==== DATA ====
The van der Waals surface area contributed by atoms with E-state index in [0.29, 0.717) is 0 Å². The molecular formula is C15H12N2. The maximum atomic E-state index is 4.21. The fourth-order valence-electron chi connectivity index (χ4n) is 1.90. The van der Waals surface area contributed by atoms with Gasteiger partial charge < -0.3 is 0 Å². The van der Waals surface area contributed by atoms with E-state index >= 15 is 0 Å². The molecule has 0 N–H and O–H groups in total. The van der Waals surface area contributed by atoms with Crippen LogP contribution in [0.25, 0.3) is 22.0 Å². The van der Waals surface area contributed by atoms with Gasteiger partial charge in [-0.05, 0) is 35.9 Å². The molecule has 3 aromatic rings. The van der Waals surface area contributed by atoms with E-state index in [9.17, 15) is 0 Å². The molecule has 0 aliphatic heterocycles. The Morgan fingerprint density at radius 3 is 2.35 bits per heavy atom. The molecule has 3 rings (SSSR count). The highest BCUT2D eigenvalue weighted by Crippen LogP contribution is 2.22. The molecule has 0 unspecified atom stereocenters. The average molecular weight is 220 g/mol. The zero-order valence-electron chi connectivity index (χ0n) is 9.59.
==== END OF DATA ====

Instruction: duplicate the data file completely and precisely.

The van der Waals surface area contributed by atoms with E-state index in [0.29, 0.717) is 0 Å². The molecular formula is C15H12N2. The maximum atomic E-state index is 4.21. The fourth-order valence-electron chi connectivity index (χ4n) is 1.90. The van der Waals surface area contributed by atoms with Gasteiger partial charge < -0.3 is 0 Å². The van der Waals surface area contributed by atoms with E-state index >= 15 is 0 Å². The molecule has 0 N–H and O–H groups in total. The van der Waals surface area contributed by atoms with Crippen LogP contribution in [0.25, 0.3) is 22.0 Å². The van der Waals surface area contributed by atoms with Gasteiger partial charge in [-0.05, 0) is 35.9 Å². The molecule has 3 aromatic rings. The van der Waals surface area contributed by atoms with E-state index in [9.17, 15) is 0 Å². The molecule has 0 aliphatic heterocycles. The Morgan fingerprint density at radius 3 is 2.35 bits per heavy atom. The molecule has 3 rings (SSSR count). The highest BCUT2D eigenvalue weighted by Crippen LogP contribution is 2.22. The molecule has 0 unspecified atom stereocenters. The average molecular weight is 220 g/mol. The zero-order valence-electron chi connectivity index (χ0n) is 9.59.